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Hyping the Hyperledger with Blockchain Boffin Brian Behlendorf

Phil Fersht | Enterprise Irregulars | August 25, 2017

HfS’ Saurabh Gupta recently caught up with Brian Behlendorf (see bio), the Executive Director of Hyperledger at the Linux Foundation. Brian was a primary developer of the Apache Web Server – the most popular web server on the internet...Two decades after developing the Apache HTTP server that played a key role in giving us the internet and the web, Brian is reimagining our world again with blockchain. We discussed a range of topics around the reality and practicality of blockchain for enterprises along with the one wish that he wants to come true...

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IBM & Ponemon Institute Study: Data Breach Costs Rising, Now $4 million per Incident

Press Release | IBM Security, Ponemon Institute | June 15, 2016

IBM Security today announced the results of a global study analyzing the financial impact of data breaches to a company's bottom line. Sponsored by IBM and conducted by the Ponemon Institute, the study found that the average cost of a data breach for companies surveyed has grown to $4 million, representing a 29 percent increase since 2013...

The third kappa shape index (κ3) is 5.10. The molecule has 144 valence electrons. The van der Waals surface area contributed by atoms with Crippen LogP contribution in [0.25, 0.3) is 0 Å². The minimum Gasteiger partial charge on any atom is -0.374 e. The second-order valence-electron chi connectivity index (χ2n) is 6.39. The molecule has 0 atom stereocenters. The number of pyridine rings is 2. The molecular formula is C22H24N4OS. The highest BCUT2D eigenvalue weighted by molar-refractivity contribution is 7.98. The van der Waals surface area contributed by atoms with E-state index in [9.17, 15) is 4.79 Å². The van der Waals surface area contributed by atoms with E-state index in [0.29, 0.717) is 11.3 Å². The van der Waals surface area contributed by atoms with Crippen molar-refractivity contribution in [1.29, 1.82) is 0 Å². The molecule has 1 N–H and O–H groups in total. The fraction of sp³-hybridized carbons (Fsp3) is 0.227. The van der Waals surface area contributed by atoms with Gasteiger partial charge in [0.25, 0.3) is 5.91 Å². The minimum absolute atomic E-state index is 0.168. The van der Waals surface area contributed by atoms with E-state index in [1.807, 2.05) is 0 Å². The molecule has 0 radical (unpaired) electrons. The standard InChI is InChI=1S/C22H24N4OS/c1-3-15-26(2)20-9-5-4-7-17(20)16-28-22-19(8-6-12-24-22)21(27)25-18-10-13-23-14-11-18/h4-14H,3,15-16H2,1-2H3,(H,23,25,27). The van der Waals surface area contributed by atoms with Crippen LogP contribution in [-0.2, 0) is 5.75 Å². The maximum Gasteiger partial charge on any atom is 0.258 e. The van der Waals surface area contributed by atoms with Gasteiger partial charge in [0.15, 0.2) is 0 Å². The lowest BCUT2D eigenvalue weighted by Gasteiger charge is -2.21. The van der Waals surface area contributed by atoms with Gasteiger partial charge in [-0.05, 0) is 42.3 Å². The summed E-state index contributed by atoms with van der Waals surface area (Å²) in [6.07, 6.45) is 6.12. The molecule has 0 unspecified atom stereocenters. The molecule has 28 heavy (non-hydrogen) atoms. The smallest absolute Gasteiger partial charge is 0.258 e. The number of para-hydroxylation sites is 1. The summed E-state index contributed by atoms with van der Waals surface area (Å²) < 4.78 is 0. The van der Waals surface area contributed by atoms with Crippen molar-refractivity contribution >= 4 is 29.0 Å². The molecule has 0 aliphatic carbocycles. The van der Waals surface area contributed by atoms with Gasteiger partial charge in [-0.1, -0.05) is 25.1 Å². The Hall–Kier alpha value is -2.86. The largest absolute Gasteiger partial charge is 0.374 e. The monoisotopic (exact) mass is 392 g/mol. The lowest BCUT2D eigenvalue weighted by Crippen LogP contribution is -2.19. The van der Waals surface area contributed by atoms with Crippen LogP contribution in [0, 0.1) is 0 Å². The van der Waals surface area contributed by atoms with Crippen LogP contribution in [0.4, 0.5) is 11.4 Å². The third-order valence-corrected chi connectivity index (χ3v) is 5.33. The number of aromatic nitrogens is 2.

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IBM Aims to Prevent Readmissions with Watson-Based Analytics Solution

Ken Terry | Fierce Health IT | November 1, 2011

In its latest foray into healthcare, IBM has produced a solution that uses its natural language processing (NLP) technology to improve the quality of care and reduce costs. The NLP approach is the same as the one that the IBM Watson supercomputer used to defeat human contestants on the "Jeopardy" TV game show. Read More »

IBM Announces Additional $25 Million Investment to Develop Open Source Tech for Disaster Response

Press Release | IBM Think | February 12, 2019

IBM today announced Code and Response, a new $25 million, four-year deployment initiative to put open source technologies developed as part of coding challenges such as Call for Code in the communities where they are needed most. Code and Response includes resources to build, fortify, test, and implement solutions at scale. The initiative is supported by hundreds of IBMers as part of the IBM Corporate Service Corps, as well as government and NGO partners to put those technologies to work saving lives.